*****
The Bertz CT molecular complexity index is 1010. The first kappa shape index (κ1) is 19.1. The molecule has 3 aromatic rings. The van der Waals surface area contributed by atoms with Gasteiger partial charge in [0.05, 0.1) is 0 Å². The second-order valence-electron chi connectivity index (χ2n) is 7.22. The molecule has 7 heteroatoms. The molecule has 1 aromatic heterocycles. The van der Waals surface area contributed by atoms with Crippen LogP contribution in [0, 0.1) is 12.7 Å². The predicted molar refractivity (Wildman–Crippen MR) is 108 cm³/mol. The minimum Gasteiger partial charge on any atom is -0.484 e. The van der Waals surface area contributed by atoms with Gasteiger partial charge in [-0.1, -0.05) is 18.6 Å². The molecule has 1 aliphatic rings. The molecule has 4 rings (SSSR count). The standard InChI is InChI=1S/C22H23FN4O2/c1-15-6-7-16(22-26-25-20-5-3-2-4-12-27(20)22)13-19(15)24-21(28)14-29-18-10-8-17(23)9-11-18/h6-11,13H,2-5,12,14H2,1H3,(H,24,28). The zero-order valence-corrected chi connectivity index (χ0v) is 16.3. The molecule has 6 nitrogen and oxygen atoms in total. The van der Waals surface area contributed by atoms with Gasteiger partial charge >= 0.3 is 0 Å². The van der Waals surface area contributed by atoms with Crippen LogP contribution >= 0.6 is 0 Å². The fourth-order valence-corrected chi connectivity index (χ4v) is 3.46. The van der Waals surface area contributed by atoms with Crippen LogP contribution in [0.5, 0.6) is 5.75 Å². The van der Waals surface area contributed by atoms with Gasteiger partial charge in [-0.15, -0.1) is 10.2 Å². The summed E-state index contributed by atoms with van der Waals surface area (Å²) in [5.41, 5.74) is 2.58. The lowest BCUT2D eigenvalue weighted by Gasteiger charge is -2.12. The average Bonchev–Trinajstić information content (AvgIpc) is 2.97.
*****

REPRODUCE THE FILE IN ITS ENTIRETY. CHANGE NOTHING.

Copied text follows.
The Bertz CT molecular complexity index is 1010. The first kappa shape index (κ1) is 19.1. The molecule has 3 aromatic rings. The van der Waals surface area contributed by atoms with Gasteiger partial charge in [0.05, 0.1) is 0 Å². The second-order valence-electron chi connectivity index (χ2n) is 7.22. The molecule has 7 heteroatoms. The molecule has 1 aromatic heterocycles. The van der Waals surface area contributed by atoms with Crippen LogP contribution in [0, 0.1) is 12.7 Å². The predicted molar refractivity (Wildman–Crippen MR) is 108 cm³/mol. The minimum Gasteiger partial charge on any atom is -0.484 e. The van der Waals surface area contributed by atoms with Gasteiger partial charge in [-0.1, -0.05) is 18.6 Å². The molecule has 1 aliphatic rings. The molecule has 4 rings (SSSR count). The standard InChI is InChI=1S/C22H23FN4O2/c1-15-6-7-16(22-26-25-20-5-3-2-4-12-27(20)22)13-19(15)24-21(28)14-29-18-10-8-17(23)9-11-18/h6-11,13H,2-5,12,14H2,1H3,(H,24,28). The zero-order valence-corrected chi connectivity index (χ0v) is 16.3. The molecule has 6 nitrogen and oxygen atoms in total. The van der Waals surface area contributed by atoms with Gasteiger partial charge >= 0.3 is 0 Å². The van der Waals surface area contributed by atoms with Crippen LogP contribution >= 0.6 is 0 Å². The fourth-order valence-corrected chi connectivity index (χ4v) is 3.46. The van der Waals surface area contributed by atoms with Crippen LogP contribution in [0.5, 0.6) is 5.75 Å². The van der Waals surface area contributed by atoms with Gasteiger partial charge in [-0.15, -0.1) is 10.2 Å². The summed E-state index contributed by atoms with van der Waals surface area (Å²) in [5.41, 5.74) is 2.58. The lowest BCUT2D eigenvalue weighted by Gasteiger charge is -2.12. The average Bonchev–Trinajstić information content (AvgIpc) is 2.97.